Like a Charm

$17.99 USD

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After the death of her grandfather, neurodivergent tween Ramya uncovers a world of mystery and magic—and she’s the only one who can see it! From the award-winning author of A Kind of Spark.

“Ramya, you have something this city needs. And it’s something that’s going to change everything.”

“Ramya, you have something this city needs. And it’s something that’s going to change everything.”

Ramya Knox is used to feeling cursed. People only notice her long enough to call her a troublemaker. Except Grandpa. He sees Ramya and her neurodiversity as enchanting. But when Grandpa dies, Ramya's world loses its charm...until she discovers he left behind one big secret: that magic is real and Ramya can see it. 

Trolls, vampires, kelpies, and more fantastical beings hide in the shadows for Ramya to discover. But the Hidden Folk need protection from the most dangerous creatures of all: the sirens. These beautiful monsters use their voices to get wahtever they want, and lately they want power. And anyone who resists, anyone who is different, simply...disappears.

It's up to Ramya to finish her grandpa's work and expose the sirens for the villains they are--before their voices frown out the human and Hidden worlds forever.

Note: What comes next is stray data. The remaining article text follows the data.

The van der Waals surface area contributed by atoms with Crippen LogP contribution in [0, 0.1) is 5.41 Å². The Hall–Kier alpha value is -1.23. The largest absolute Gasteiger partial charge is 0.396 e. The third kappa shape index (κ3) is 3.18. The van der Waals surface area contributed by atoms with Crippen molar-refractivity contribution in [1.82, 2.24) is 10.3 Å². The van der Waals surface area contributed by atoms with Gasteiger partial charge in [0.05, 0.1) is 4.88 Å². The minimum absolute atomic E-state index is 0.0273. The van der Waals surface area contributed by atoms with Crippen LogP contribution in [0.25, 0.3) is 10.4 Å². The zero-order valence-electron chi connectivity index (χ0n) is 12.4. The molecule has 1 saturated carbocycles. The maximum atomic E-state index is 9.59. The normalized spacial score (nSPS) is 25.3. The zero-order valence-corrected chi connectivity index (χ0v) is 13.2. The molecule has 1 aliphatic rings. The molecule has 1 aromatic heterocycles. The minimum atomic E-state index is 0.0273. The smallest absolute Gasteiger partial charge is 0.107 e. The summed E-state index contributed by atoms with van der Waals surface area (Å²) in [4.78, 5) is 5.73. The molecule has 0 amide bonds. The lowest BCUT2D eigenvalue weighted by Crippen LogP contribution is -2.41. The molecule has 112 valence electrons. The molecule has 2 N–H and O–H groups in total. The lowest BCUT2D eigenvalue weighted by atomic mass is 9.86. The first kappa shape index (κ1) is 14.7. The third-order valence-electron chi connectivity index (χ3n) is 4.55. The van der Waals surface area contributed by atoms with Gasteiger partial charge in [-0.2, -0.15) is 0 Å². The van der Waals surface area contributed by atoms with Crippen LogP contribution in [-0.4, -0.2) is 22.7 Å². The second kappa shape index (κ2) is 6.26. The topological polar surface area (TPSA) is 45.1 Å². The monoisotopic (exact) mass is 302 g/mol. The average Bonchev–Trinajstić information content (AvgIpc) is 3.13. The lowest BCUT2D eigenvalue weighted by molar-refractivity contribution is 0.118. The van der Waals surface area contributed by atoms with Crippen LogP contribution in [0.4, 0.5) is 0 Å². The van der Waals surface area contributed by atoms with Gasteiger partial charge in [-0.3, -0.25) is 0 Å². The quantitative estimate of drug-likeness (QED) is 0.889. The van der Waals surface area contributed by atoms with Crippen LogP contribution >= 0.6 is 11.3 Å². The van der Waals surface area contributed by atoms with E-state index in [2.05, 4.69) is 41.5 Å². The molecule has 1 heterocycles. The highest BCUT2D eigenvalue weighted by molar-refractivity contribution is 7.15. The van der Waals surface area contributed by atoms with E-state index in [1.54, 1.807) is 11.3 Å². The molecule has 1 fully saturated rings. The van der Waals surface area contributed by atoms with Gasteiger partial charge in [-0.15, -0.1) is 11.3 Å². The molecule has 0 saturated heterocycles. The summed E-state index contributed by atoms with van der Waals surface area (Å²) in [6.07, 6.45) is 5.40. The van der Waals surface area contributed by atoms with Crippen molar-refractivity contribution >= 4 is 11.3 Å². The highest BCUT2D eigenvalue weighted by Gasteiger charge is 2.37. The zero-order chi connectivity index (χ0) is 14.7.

Elle McNicoll is a Scottish and neurodivergent writer, happily living in London. Her first children’s novel, A Kind of Spark, was a Carnegie Medal nominee and a Schneider Family Award Honor Book. Her second novel, Show Us Who You Are, is her love letter to neurodivergent friendships and her belief that disabled kids belong in genre fiction!

 ★ "By spinning a dark and delightful Edinburgh setting elevated by innovative twists on Scottish mythology, McNicoll paints a vivacious portrait of one neurodivergent tween’s experience navigating the world." —Publishers Weekly, starred review

"A magical, modern fantasy for anyone who has felt that they don't fit in." —Booklist

"An uplifting tale of magic, community, and acceptance." —Kirkus Reviews

"An engaging fantasy/adventure story ideal for anyone experiencing social alienation; it’s especially deft in its handling of the topics of neurodivergence and disability." —School Library Journal

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